Schematic of Refridgeration System in AxSTREAM NET
Figure 1. Modern-day Refrigeration System in AxSTREAM NET
Introduction

Refrigeration is based on the two basic principles of evaporation and condensation. When liquid evaporates it absorbs heat and when liquid condenses, it releases heat. Once you have these principles in mind, understanding how a refrigerator works becomes much more digestible (pun intended). A modern-day refrigerator consists of components such as a condenser, compressor, evaporator and expansion valve, as well as a working fluid (refrigerant). The refrigerant is a liquid which as enters the expansion valve the rapid drop in pressure makes it expand, cool, and turn into a gas. As the refrigerant flows in the evaporator, it absorbs and removes heat from the surrounding. The compressor then compresses (as the name suggests) the fluid, raising its temperature and pressure. From here, the refrigerant flows through the condenser, releasing the heat into the air and cooling the gas back down to a liquid. Finally, the refrigerant enters the expansion valve and the cycle repeats. But what did we do before this technology was available to us?

Read More

Series on Micro Gas Turbines And How They Can Make the World Greener

Next Blog

If you’re familiar with turbomachinery, then you probably know the pivotal role they play in our lives. If you’re not, no biggie! Have a look at this blog where I discuss a world without turbomachinery. But where do microturbines fit in? I can’t speak for anyone else, but my mind immediately jumps to turbochargers in small-displacement car engines. There is, however, a whole slew of information, history, and applications for microturbines beyond being a component in your car.

The best place to start, is to establish just what a microturbine is and isn’t. Granted the prefix in the word is a dead giveaway, but just how small is a micro gas turbine?  In terms of power output, a micro gas turbine puts out between 25 and 500 kW. The size of these machines varies; some systems can be the size of a refrigerator, while others can fit on your desk. For reference, some of these machines are smaller than your average corgi!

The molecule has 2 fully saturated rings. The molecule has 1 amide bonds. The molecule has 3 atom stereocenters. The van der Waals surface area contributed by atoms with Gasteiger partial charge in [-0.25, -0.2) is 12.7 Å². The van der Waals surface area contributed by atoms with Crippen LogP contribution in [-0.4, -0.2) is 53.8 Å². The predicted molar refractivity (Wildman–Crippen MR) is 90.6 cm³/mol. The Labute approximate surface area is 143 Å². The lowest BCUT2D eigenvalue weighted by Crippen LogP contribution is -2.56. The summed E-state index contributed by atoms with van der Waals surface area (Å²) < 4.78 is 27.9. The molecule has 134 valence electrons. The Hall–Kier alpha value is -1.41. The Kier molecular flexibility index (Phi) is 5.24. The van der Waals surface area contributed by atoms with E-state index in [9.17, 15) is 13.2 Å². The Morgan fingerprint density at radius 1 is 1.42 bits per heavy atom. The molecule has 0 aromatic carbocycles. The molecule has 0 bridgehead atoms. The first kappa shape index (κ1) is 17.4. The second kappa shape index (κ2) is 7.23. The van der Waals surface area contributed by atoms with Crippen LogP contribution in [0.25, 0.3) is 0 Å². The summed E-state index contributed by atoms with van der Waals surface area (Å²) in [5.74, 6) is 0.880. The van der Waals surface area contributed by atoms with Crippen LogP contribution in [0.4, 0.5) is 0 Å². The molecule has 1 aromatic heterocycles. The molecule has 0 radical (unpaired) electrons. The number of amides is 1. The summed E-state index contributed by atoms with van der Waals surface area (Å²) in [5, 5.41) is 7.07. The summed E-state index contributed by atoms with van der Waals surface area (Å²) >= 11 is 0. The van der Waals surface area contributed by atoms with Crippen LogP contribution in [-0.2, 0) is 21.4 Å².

Micro Gas Turbine and Corgi
Figure 1: A micro gas turbine with a pencil for scale (left) and your average corgi (right). Not very aerodynamic, but awfully cute. Source

In terms of components, microturbines typically consist of a compressor, combustor, turbine, alternator, generator, and in most machines, a recuperator. While incorporating a recuperator into a microturbine system comes with its own set of challenges, the benefits are often well worth it as efficiency when recuperated hovers around 25-30% (with a waste heat recovery/cogeneration system, efficiency levels can reach up to 85% though).

Figure 3: A commercial airliner's turbofan engine the common image that is conjured when one thinks of turbines in transportation
Figure 3: A commercial airliner’s turbofan engine; the common image that is conjured when one thinks of turbines in transportation.
History

When and how did the concept of micro gas turbines come about? After the advent of the jet engine in World War II and the prominence of turbochargers being used on piston-driven propeller planes during the war, companies started to see where else gas turbine technology could be utilized. Starting in the 1950’s automotive companies attempted to offer scaled down gas turbines for use in personal cars, and you can read our blog covering that more in-depth here. You can probably guess by the number of gas turbine-powered cars on the road today, that it wasn’t very successful.